A local artist, Ales Zupevc, placed a wooden statue of America’s first lady in her blue inaugural dress on the bank of the Sava River. The rough-hewn wooden Melania is waving to her hometown of Sevnica, which is just a few kilometers away, as if to say, “Hello, here I am.”
But in real life all that people have heard from her are calls from her lawyers coming to sue those who publish scandalous articles about the ex-model’s past, on the one hand, or who name their businesses or merchandise after her.
“No word of congratulations arrived from the White House on June 25, the Statehood Day,” Melania Trump’s biographer, Bojan Pozar, said in an interview. “The way Melania’s treated Slovenia has been fundamentally wrong.” (The State Department did issue a pro forma congratulations on Statehood Day.)
The vice chair of the American Chamber of Commerce in Europe, Ajsa Vodnik, defended Melania, blaming the hostility of journalists for keeping her away from Slovenia. Vodnik, who befriended Melanja Knavs when she was 17, remembers “a really modest girl” in the late 1980s. Vodnik said in a recent interview she has been in touch with the first lady’s staffers, and, “She really wants to come.”
Vodnik says she is proud that the Slovene language is spoken at the White House. “Her son speaks Slovene with his grandparents in the White House,” she said. “The language is very important.”
News reports about the U.S. President’s alleged cheating on his wife sounded disturbing but were not the point, Vodnik said. “We should not be thinking who they sleep with,” she insisted, meaning the world’s male leaders. “We women should preserve peace and security today, as the world is not in a great position.”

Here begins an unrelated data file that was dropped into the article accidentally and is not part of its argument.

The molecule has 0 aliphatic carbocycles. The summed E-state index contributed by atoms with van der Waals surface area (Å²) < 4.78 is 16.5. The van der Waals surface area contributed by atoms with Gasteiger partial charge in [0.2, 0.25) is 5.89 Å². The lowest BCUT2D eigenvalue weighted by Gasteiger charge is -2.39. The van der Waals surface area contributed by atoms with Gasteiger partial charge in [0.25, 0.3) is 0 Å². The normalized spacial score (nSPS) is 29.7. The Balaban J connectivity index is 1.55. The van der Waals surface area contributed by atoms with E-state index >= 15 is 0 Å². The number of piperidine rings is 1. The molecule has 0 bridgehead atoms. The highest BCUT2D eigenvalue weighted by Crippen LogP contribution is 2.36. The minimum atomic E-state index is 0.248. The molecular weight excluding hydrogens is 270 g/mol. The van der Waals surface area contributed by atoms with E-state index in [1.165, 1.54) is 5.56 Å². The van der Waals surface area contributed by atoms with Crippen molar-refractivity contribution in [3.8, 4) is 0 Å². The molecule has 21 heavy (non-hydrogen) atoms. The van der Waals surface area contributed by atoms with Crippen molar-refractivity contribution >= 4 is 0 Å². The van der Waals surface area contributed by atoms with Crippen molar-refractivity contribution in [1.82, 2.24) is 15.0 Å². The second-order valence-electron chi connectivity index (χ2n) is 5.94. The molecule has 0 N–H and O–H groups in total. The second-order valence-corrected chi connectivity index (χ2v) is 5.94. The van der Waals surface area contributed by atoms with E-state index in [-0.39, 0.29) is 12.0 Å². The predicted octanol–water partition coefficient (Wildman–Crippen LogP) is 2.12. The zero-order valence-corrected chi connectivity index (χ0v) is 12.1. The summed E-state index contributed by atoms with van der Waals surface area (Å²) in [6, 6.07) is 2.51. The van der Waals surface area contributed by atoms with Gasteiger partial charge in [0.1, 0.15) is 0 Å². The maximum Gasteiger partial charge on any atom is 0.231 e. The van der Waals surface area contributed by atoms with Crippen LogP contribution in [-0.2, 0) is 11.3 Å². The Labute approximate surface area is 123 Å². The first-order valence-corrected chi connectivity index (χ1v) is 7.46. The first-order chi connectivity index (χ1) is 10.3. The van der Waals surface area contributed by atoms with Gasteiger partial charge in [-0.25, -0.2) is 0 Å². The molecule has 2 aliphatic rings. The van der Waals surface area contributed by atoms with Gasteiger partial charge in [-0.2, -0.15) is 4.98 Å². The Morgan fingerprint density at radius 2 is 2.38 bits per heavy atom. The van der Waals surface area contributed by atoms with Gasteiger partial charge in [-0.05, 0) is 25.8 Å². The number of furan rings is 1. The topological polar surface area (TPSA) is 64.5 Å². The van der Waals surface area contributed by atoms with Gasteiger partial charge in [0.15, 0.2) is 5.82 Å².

Vodnik added that the two most well known names of world leaders today are Donald Trump and Vladimir Putin.
Looking back at Slovenia’s history, Violeta Bulc, European Commissioner for Transport, cannot not think of a single woman leader who has a chance to make a difference. She is calling for women leaders to learn from the past.
On one of her visits in Washington, Bulc tried to meet with Melania Trump, but it didn’t happen. “I would tell her: ‘Embrace humanity at its best, help people, give people a chance,’ although I am not sure how much power Melania has. She seems to be strong, but quiet. Never in her wildest dreams did she imagine she’d become the First Lady of the United States.”
Trump once said that his years with Melania had been his most successful years.
Slovenia’s leading environmentalist, Gaja Brecelj, believes that during the years left of Trump’s presidency Melania could help. “If Trump does not believe in global climate change, it does not matter. It’s time for Melania to become her own person, think with her own head," Brecelj said.
“Hello, Melania, do this for Barron, for his children, push your husband: we need to change the world’s energy system, traffic system—what we all do now will show in 100 years.”
The last time America’s first lady visited her homeland, in July 2004, was to introduce her future husband to her parents. The Grand Hotel Toplica at Lake Bled still has a picture of Melania and her boyfriend Donald from that last visit. It is tacked on a wall in the hallway between pictures of other significant visitors, including a Russian ballerina, Anna Plisetskaya, and a former Russian parliament member, Alexander Rozenbaum.
If Melania Trump comes back now, the atmosphere would be rather different. “We invite Melania to join our movement of women without borders, we’d empower her,” Jerca Legan said at the gathering of Slovene women. “She still has time to make the difference, if she does not want to live in a world of hate, where kids sit terrified on the bare floor of prisons. If she cares.”